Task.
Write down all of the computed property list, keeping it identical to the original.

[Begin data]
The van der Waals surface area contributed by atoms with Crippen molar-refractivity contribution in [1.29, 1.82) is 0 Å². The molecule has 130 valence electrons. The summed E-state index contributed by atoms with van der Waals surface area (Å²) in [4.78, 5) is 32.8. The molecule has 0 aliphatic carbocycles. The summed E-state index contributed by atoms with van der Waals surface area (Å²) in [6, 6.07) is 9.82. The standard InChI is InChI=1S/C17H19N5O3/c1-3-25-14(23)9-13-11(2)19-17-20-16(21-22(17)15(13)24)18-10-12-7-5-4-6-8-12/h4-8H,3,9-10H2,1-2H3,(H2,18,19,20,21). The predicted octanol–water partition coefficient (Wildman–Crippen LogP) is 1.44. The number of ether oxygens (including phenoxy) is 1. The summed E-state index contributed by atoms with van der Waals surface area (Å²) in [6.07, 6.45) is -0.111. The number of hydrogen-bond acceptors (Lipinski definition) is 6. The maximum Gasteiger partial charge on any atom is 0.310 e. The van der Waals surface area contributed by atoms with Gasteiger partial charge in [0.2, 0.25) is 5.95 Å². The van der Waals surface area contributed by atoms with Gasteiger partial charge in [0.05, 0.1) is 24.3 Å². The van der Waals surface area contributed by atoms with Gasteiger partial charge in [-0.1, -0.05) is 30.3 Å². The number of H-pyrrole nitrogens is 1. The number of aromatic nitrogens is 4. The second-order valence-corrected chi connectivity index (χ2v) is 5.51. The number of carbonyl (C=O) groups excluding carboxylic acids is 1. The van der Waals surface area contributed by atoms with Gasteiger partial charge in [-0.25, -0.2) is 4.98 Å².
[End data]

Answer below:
The van der Waals surface area contributed by atoms with Crippen molar-refractivity contribution in [1.29, 1.82) is 0 Å². The molecule has 130 valence electrons. The summed E-state index contributed by atoms with van der Waals surface area (Å²) in [4.78, 5) is 32.8. The molecule has 0 aliphatic carbocycles. The summed E-state index contributed by atoms with van der Waals surface area (Å²) in [6, 6.07) is 9.82. The standard InChI is InChI=1S/C17H19N5O3/c1-3-25-14(23)9-13-11(2)19-17-20-16(21-22(17)15(13)24)18-10-12-7-5-4-6-8-12/h4-8H,3,9-10H2,1-2H3,(H2,18,19,20,21). The predicted octanol–water partition coefficient (Wildman–Crippen LogP) is 1.44. The number of ether oxygens (including phenoxy) is 1. The summed E-state index contributed by atoms with van der Waals surface area (Å²) in [6.07, 6.45) is -0.111. The number of hydrogen-bond acceptors (Lipinski definition) is 6. The maximum Gasteiger partial charge on any atom is 0.310 e. The van der Waals surface area contributed by atoms with Gasteiger partial charge in [0.2, 0.25) is 5.95 Å². The van der Waals surface area contributed by atoms with Gasteiger partial charge in [0.05, 0.1) is 24.3 Å². The van der Waals surface area contributed by atoms with Gasteiger partial charge in [-0.1, -0.05) is 30.3 Å². The number of H-pyrrole nitrogens is 1. The number of aromatic nitrogens is 4. The second-order valence-corrected chi connectivity index (χ2v) is 5.51. The number of carbonyl (C=O) groups excluding carboxylic acids is 1. The van der Waals surface area contributed by atoms with Gasteiger partial charge in [-0.25, -0.2) is 4.98 Å².